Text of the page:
Max Stirner

Also found in: Wikipedia.

Stirner, Max


(pen name of Johann Kaspar Schmidt). Born Oct. 25, 1806, in Bayreuth; died June 26, 1856, in Berlin. German Young Hegelian philosopher, ideologist of anarchism.

In his The Ego and His Own (1845), Stirner attempted to promulgate a solipsistic point of view in anthropology, ethics, and law. The theoretical point of departure for Stirner’s world view is his thesis of self-awareness as the creative force of history. Man’s ideals and social traits, according to Stirner, represent something universal, since all personality is the same. Hence everything relating to man in general does not relate to the given ego. The concepts of man, law, morality, and the like were treated by Stirner as “specters,” alienated forms of the individual consciousness. Denying all norms of conduct, Stirner asserted that the original sources of law and morality are the power and the might of the individual personality. The will of the individual establishes the truth of phenomena (”I am the criterion of truth”). Man should seek not social, but his own personal freedom, inasmuch as, according to Stirner, behind every social formation are concealed the egotistical interests of individual persons. Nihilism and anarchism proved to be the general result of Stirner’s views.

During the 1840’s and 1850’s, Stirner enjoyed a certain success among the petit bourgeois intelligentsia, and he exerted some influence on M. A. Bakunin and F. Nietzsche. K. Marx and F. Engels, in their The German Ideology (see Soch., 2nd ed., vol. 3, pp. 103–452), offered a devastating critique of Stirner’s subjective idealism and his petit bourgeois individualism and anarchism; they demonstrated the utter groundlessness of his criticism of communism.


Die Geschichte der Reaktion, parts 1–2. Berlin, 1852.
Der Einzige und sein Eigentum. Stuttgart, 1972.
In Russian translation:
Edinstvennyi i iego dostoianie. Moscow, 1906.


Plekhanov, G. V. “Anarkhizm i sotsializm.” Soch., vol. 4. Moscow, 1925.
Kurchinskii, M. A. Apostol egoizma: Maks Shtirner i ego filosofiia anarkhii. Petrograd, 1920.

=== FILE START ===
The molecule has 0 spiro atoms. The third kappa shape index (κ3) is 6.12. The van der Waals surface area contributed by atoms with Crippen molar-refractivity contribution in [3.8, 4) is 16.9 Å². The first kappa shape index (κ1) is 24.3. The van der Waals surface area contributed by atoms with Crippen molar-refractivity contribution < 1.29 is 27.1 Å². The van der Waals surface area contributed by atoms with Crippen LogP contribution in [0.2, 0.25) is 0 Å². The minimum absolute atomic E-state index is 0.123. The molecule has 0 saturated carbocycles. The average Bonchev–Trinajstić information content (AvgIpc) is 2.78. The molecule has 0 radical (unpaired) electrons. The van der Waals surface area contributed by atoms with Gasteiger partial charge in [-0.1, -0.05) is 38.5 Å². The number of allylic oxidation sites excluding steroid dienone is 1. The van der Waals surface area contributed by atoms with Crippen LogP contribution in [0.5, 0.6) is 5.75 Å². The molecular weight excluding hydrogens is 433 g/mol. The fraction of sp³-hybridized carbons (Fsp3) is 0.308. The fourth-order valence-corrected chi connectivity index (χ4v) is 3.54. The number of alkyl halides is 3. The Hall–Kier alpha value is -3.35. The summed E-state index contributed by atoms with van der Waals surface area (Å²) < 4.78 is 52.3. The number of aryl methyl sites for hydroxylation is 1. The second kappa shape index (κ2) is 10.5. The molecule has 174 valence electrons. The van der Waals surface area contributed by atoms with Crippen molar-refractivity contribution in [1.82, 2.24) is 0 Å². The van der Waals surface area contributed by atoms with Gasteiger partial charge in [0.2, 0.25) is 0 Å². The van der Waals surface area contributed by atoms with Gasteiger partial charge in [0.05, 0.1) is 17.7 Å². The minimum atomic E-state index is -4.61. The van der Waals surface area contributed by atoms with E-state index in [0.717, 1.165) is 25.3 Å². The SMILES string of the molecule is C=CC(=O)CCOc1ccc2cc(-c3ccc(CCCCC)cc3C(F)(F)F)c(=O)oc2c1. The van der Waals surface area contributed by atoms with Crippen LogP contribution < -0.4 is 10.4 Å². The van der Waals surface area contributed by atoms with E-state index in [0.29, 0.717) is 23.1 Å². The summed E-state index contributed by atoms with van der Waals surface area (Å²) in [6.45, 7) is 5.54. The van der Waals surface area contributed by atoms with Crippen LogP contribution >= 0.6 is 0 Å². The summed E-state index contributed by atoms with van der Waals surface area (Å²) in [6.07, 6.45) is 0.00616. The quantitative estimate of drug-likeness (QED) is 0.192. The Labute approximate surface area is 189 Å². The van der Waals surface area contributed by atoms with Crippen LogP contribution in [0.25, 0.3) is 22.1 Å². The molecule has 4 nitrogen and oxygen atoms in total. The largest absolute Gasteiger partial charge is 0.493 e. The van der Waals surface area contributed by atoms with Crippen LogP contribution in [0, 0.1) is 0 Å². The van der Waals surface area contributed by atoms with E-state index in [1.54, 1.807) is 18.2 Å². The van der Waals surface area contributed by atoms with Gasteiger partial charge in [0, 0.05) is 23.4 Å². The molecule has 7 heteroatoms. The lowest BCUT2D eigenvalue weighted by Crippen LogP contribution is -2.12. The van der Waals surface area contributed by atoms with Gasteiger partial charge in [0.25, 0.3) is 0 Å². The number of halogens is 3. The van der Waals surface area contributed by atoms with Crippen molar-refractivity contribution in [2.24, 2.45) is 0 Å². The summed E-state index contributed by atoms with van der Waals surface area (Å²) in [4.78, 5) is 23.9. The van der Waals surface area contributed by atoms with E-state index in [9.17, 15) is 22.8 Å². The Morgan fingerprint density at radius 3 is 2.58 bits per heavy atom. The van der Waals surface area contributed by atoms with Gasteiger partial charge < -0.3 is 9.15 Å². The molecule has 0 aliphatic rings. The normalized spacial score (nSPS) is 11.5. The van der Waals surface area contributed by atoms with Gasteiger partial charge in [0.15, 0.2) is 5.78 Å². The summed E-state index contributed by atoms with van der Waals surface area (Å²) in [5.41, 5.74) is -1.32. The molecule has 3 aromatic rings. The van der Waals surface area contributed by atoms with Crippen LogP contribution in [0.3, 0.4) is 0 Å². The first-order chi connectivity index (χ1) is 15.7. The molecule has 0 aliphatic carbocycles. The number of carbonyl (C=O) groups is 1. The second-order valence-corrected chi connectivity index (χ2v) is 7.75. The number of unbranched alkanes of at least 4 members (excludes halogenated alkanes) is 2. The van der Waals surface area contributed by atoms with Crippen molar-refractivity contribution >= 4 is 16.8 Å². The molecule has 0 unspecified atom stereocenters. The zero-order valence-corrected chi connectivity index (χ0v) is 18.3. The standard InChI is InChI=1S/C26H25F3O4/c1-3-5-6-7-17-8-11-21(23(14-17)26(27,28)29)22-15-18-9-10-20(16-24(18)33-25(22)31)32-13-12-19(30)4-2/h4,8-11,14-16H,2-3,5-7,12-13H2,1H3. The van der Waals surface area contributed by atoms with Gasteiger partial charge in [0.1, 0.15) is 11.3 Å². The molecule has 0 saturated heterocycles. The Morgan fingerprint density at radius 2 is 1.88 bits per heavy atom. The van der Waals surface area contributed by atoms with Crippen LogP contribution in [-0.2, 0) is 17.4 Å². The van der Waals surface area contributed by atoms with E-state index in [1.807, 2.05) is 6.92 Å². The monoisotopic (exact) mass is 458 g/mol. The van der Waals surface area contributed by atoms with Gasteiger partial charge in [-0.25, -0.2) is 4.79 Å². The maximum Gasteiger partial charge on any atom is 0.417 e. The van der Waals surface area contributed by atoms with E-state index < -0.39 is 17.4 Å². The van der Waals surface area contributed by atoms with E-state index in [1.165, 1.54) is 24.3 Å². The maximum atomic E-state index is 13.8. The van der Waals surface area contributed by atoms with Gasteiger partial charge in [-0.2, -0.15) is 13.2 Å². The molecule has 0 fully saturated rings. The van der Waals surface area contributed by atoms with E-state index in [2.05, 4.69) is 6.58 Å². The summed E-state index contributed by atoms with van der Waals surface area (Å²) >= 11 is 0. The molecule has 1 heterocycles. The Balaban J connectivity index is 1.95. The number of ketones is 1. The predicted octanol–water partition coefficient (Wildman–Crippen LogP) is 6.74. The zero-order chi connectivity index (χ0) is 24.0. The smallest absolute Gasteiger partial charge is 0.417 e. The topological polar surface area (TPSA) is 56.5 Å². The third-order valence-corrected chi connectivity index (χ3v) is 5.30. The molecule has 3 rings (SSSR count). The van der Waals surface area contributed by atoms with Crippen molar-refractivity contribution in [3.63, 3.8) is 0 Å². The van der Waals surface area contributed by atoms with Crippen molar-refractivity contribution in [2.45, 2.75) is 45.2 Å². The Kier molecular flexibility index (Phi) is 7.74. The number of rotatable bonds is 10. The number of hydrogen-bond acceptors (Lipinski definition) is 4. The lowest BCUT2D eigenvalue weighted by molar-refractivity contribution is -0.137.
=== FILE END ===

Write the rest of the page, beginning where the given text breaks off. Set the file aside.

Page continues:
Bagaturiia, G. A. “K istorii napisanüa, opublikovaniia i issledovaniia ’Nemetskoi ideologii’ Marksa i Engelsa.” In the collection Iz istorii formirovanüa i razvitiia marksizma. Moscow, 1959.
Oizerman.T. I. Formirovanie filosofii marksizma. Moscow, 1962.
Arvon, H. Aux sources de l’existentialisme M. Stirner. Paris, 1954. (Contains bibliography.)
Emge, K. A. M. Stirner: Eine geistig nicht bewältigte Tendenz. Mainz, 1964.


Mentioned in ?
References in periodicals archive ?
These four thinkers are said to provide a "sort of microcosm" of the overall group of Young Hegelians, which also includes thinkers like David Strauss, Ludwig Feuerbach, Carl Nauwerck, Max Stirner, Friedrich Engels, August von Cieszkowski, Karl Schmidt, and Edgar Bauer.
This turn, represented by authors such as Todd May and Saul Newman, looks to Foucault, Lyotard, Derrida, and Lacan for inspiration and harkens back to Max Stirner and Pierre-Joseph Proudhon to characterize anarchism, approvingly, as a philosophical position based on idealism and individualism.
A+R STIRNER, Max Stirner, a German philosopher 1806-1856
A nihilistic life becomes, as the philosopher Max Stirner argued, something where the individual is the only law.
But the starting point for the tradition these essays focus on is Max Stirner, the most rabid critic of "society's superstitious faith in itself.
More to the point, Max Stirner published his extremely influential book, The Ego and His Own (Der Einzige und sein Eigenthum), in 1845, three years before The Communist Manifesto, though it wasn't translated into English until 1907.
Sandwich a redundancy between two absurdities, and you can turn David Boaz into Max Stirner.
The selection appears to have been chosen in order to demonstrate the ideological spectrum of American anarchist thought, as becomes immediately evident when comparing the two Europeans discussed: Max Stirner, the German philosopher of individualist anarchism, and Peter Kropotkin, the Russian advocate of mutual aid.
To these influences were added the European flavor of Herbert Spencer, Pierre-Joseph Proudhon, Max Stirner, and Michael Bakounin.
This volume, edited by Heuer (a "Jungian Training Analyst and Supervisor" and "Body psychotherapist" in private practice in the UK), aims to reintroduce the ideas of Gross to the field of psychoanalysis, although given Gross's engagement with the ideas of anarchists such as Max Stirner and Peter Kropotkin, his influence on writers such as writers such as D.
She contends that Paris Dada was a response to and interpretation of anarcho-individualism of the type promoted by Max Stirner, a tendency that itself was in many ways a response to the Bolshevik revolution and a turn away from insurrectionary, communal politics.
Horrible workers; Max Stirner, Arthur Rimbaud, Robert Johnson, and the Charles Manson circle; studies in moral experience and cultural expression.